Sharp Objects is a miniseries about women, by women, starring women. Based on the debut novel by Gillian Flynn of Gone Girl fame, the pilot was written by Marti Noxon, with Amy Adams and Patricia Clarkson headlining. In it, Amy Adam's character, Camille Preaker, has come home to the tiny town of Wind Gap, Missouri to write a human interest story about the murder of one teen girl and the disappearance of another. But even so, there are men who populate this female world, like Detective Willis. Who is Detective Willis on Sharp Objects? He's both foil and love interest to Amy Adams' character.
Played by Chris Messina, Detective Richard Willis is a professional investigator out of Kansas City. When 14-year-old Natalie Keene goes missing after 13-year-old Ann Nash was murdered last summer, the police chief of Wind Gap, Bill Vickery (played by Matt Craven), feels overwhelmed and puts out feelers for an outside investigator to help him with the case.
As Willis notes, by the time Preaker arrives in town, Vickery has stopped wanting to discuss the case with outsiders and seems to regret having asked for outside help with the investigation. Not that Willis has gotten very far. As a town outsider, no one wants to confide in him.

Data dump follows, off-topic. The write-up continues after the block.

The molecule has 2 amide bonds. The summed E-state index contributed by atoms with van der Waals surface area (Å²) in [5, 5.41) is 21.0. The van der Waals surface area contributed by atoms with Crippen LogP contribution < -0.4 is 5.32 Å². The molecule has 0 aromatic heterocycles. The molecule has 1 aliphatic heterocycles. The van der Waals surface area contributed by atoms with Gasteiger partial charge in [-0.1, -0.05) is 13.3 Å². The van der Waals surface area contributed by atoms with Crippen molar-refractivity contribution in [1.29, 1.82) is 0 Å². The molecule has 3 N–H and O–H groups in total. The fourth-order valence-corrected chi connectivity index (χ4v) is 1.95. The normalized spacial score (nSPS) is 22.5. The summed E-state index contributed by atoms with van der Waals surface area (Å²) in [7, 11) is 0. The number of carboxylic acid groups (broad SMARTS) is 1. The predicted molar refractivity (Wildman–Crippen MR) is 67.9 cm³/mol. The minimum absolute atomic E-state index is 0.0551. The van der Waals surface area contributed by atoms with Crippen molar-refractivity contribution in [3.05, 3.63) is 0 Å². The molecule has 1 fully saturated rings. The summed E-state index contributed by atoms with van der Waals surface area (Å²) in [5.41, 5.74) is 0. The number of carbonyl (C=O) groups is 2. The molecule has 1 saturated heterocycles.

As a reporter, Preaker isn't someone Willis wants to be talking to any more than Vickery. But he's at sea in Wind Gap, and desperate for someone to talk to who doesn't just reflect "cheerful passive aggressiveness" back at him. And he needs someone like Preaker, who grew up here, to help get him into the local gossip circle which has no interest in speaking to outsiders.
Preaker needs information out of him too, going so far as to point out she's going to get the story anyway, why shouldn't he give it to her and control the narrative? Unfortunately, Willis isn't prepared to be quite as hard-nosed as she is, walking away when she teases "I'll show you mine" to get him to agree to an information exchange when Keene's body turns up.
But both of them need information, and quickly because of the way Keene's body shows up. It proves her disappearance is linked to Nash's. Both turned up strangled, with all their teeth pulled out of their heads. But where Ann Nash's body was left where she was killed, with Keene the killer is getting bolder, leaving the body sitting up in an alley in the center of town, as if to prove they were almost begging to get caught in the act.
Willis, as a professional, didn't want this to be a serial killer, even though it's what everyone suspected from the start. And he's not interested in some of the information Preaker does have, especially when it comes to "the Woman in White," who may or may not have been seen abducting Keene. Willis, like Vickery, is convinced the killer is a man. After all, it takes a lot of strength to pull teeth.
Is Willis right? Will the murderer turn out to be a man? Or is Preaker right in her belief "the Woman in White" is the real deal?